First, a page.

To Own or Not to Own Your Life Insurance Policy?

29 Pages Posted: 28 Aug 2011 Last revised: 10 Jul 2014

See all articles by David Joulfaian

David Joulfaian

U.S. Department of the Treasury, Office of Tax Analysis (OTA); Georgetown University - Department of Economics

Date Written: July 6, 2014

Abstract

Life insurance proceeds are generally subject to the estate tax. An exception is when the policy is owned by the beneficiaries and the insured gives up ownership and control, including the ability to change beneficiaries. Should the insured strategically own the policy contract and potentially subject proceeds to estate and inheritance taxes, or relinquish control, with the beneficiaries owning the policy, and escape such transfer taxes? This paper addresses how the estate tax influences the choice of life insurance ownership. Using samples of estate tax returns, the empirical evidence suggests that those facing high estate tax rates are more likely to forgo ownership and have proceeds excluded from their estates, and provides further evidence on the incentive effect of taxes and in support of the strategic bequest motive.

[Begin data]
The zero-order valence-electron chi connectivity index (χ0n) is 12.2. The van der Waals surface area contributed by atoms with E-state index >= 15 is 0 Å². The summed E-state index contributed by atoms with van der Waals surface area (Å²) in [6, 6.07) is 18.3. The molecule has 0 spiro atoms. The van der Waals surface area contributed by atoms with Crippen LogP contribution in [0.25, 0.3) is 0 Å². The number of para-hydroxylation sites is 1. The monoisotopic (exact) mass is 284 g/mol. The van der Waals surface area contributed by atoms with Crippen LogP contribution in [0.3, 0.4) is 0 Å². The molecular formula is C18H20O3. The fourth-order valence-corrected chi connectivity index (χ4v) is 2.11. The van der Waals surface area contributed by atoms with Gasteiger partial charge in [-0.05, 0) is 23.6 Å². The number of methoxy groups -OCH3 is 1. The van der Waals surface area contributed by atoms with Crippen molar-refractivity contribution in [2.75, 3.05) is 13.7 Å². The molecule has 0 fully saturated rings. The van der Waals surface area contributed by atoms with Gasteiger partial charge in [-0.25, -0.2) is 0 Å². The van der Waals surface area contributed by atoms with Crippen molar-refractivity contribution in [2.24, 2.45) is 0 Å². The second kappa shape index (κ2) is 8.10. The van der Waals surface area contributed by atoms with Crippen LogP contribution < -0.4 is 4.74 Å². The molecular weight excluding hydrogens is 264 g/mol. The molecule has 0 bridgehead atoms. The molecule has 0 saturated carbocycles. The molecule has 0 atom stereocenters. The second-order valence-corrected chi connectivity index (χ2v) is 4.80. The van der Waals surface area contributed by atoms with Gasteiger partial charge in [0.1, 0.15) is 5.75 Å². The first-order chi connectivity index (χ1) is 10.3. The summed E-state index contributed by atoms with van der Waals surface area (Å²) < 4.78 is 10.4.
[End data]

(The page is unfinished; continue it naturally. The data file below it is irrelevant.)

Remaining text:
Keywords: life insurance, bequests, inheritance and estate taxes

JEL Classification: D64, G22, H24, H31

Suggested Citation

Joulfaian, David, To Own or Not to Own Your Life Insurance Policy? (July 6, 2014). Available at SSRN: https://ssrn.com/abstract=1917735 or http://dx.doi.org/10.2139/ssrn.1917735

David Joulfaian (Contact Author)

U.S. Department of the Treasury, Office of Tax Analysis (OTA) ( email )

1500 Pennsylvania Ave. NW
Washington, DC 20220
United States

Georgetown University - Department of Economics ( email )

37th St NW & O St NW
Washington, DC 20007
United States

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